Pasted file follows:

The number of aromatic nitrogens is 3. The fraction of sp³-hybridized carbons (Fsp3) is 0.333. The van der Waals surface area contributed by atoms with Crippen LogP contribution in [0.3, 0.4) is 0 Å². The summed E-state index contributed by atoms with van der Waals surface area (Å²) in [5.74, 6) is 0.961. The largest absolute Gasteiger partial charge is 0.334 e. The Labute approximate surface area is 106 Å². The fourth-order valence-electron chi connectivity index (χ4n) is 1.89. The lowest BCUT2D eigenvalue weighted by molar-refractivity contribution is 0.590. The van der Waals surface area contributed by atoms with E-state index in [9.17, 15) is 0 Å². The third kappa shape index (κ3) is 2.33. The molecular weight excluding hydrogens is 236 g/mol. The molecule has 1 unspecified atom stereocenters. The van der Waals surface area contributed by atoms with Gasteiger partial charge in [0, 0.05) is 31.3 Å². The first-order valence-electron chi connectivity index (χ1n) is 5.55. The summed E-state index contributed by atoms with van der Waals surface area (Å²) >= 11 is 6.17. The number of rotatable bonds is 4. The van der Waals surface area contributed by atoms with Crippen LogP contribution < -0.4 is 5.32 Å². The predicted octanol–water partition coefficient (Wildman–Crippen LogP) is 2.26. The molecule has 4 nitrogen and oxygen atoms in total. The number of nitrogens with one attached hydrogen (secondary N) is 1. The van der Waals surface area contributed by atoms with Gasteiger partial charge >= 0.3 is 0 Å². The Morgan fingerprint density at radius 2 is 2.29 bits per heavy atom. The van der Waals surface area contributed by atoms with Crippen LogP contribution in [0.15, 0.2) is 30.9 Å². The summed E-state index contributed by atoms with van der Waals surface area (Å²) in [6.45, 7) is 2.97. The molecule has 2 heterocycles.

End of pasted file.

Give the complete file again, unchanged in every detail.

The number of aromatic nitrogens is 3. The fraction of sp³-hybridized carbons (Fsp3) is 0.333. The van der Waals surface area contributed by atoms with Crippen LogP contribution in [0.3, 0.4) is 0 Å². The summed E-state index contributed by atoms with van der Waals surface area (Å²) in [5.74, 6) is 0.961. The largest absolute Gasteiger partial charge is 0.334 e. The Labute approximate surface area is 106 Å². The fourth-order valence-electron chi connectivity index (χ4n) is 1.89. The lowest BCUT2D eigenvalue weighted by molar-refractivity contribution is 0.590. The van der Waals surface area contributed by atoms with E-state index in [9.17, 15) is 0 Å². The third kappa shape index (κ3) is 2.33. The molecular weight excluding hydrogens is 236 g/mol. The molecule has 1 unspecified atom stereocenters. The van der Waals surface area contributed by atoms with Gasteiger partial charge in [0, 0.05) is 31.3 Å². The first-order valence-electron chi connectivity index (χ1n) is 5.55. The summed E-state index contributed by atoms with van der Waals surface area (Å²) >= 11 is 6.17. The number of rotatable bonds is 4. The van der Waals surface area contributed by atoms with Crippen LogP contribution < -0.4 is 5.32 Å². The predicted octanol–water partition coefficient (Wildman–Crippen LogP) is 2.26. The molecule has 4 nitrogen and oxygen atoms in total. The number of nitrogens with one attached hydrogen (secondary N) is 1. The van der Waals surface area contributed by atoms with Gasteiger partial charge >= 0.3 is 0 Å². The Morgan fingerprint density at radius 2 is 2.29 bits per heavy atom. The van der Waals surface area contributed by atoms with Crippen LogP contribution in [0.15, 0.2) is 30.9 Å². The summed E-state index contributed by atoms with van der Waals surface area (Å²) in [6.45, 7) is 2.97. The molecule has 2 heterocycles.